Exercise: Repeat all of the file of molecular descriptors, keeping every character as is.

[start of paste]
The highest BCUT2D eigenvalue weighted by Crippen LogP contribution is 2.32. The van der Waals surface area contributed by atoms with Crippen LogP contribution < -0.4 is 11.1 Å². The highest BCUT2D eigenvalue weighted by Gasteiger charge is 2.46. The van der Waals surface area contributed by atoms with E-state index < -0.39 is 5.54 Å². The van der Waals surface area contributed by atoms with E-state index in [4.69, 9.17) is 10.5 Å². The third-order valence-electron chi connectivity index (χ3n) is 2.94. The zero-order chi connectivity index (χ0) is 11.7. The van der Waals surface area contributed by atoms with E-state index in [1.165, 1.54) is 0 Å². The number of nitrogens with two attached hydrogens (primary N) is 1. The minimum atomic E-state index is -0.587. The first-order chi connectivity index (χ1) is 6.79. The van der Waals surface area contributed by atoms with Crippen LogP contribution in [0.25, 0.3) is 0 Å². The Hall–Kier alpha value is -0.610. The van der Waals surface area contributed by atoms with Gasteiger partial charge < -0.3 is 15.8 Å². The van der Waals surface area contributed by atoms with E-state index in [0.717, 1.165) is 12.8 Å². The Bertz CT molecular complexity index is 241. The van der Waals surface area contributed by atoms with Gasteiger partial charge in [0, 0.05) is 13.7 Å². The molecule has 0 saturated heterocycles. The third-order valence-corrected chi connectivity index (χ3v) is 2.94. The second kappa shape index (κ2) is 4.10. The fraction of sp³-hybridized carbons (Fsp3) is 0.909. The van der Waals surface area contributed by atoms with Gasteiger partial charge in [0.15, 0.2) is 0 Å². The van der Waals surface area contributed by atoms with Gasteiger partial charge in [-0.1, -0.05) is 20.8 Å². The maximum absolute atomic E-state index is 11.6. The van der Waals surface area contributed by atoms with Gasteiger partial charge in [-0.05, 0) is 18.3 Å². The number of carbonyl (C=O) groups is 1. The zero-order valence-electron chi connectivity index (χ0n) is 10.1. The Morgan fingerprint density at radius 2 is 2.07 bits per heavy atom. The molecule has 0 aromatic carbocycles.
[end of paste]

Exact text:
The highest BCUT2D eigenvalue weighted by Crippen LogP contribution is 2.32. The van der Waals surface area contributed by atoms with Crippen LogP contribution < -0.4 is 11.1 Å². The highest BCUT2D eigenvalue weighted by Gasteiger charge is 2.46. The van der Waals surface area contributed by atoms with E-state index < -0.39 is 5.54 Å². The van der Waals surface area contributed by atoms with E-state index in [4.69, 9.17) is 10.5 Å². The third-order valence-electron chi connectivity index (χ3n) is 2.94. The zero-order chi connectivity index (χ0) is 11.7. The van der Waals surface area contributed by atoms with E-state index in [1.165, 1.54) is 0 Å². The number of nitrogens with two attached hydrogens (primary N) is 1. The minimum atomic E-state index is -0.587. The first-order chi connectivity index (χ1) is 6.79. The van der Waals surface area contributed by atoms with Crippen LogP contribution in [0.25, 0.3) is 0 Å². The Hall–Kier alpha value is -0.610. The van der Waals surface area contributed by atoms with Gasteiger partial charge < -0.3 is 15.8 Å². The van der Waals surface area contributed by atoms with E-state index in [0.717, 1.165) is 12.8 Å². The Bertz CT molecular complexity index is 241. The van der Waals surface area contributed by atoms with Gasteiger partial charge in [0, 0.05) is 13.7 Å². The molecule has 0 saturated heterocycles. The third-order valence-corrected chi connectivity index (χ3v) is 2.94. The second kappa shape index (κ2) is 4.10. The fraction of sp³-hybridized carbons (Fsp3) is 0.909. The van der Waals surface area contributed by atoms with Gasteiger partial charge in [0.15, 0.2) is 0 Å². The van der Waals surface area contributed by atoms with Gasteiger partial charge in [-0.1, -0.05) is 20.8 Å². The maximum absolute atomic E-state index is 11.6. The van der Waals surface area contributed by atoms with Gasteiger partial charge in [-0.05, 0) is 18.3 Å². The number of carbonyl (C=O) groups is 1. The zero-order valence-electron chi connectivity index (χ0n) is 10.1. The Morgan fingerprint density at radius 2 is 2.07 bits per heavy atom. The molecule has 0 aromatic carbocycles.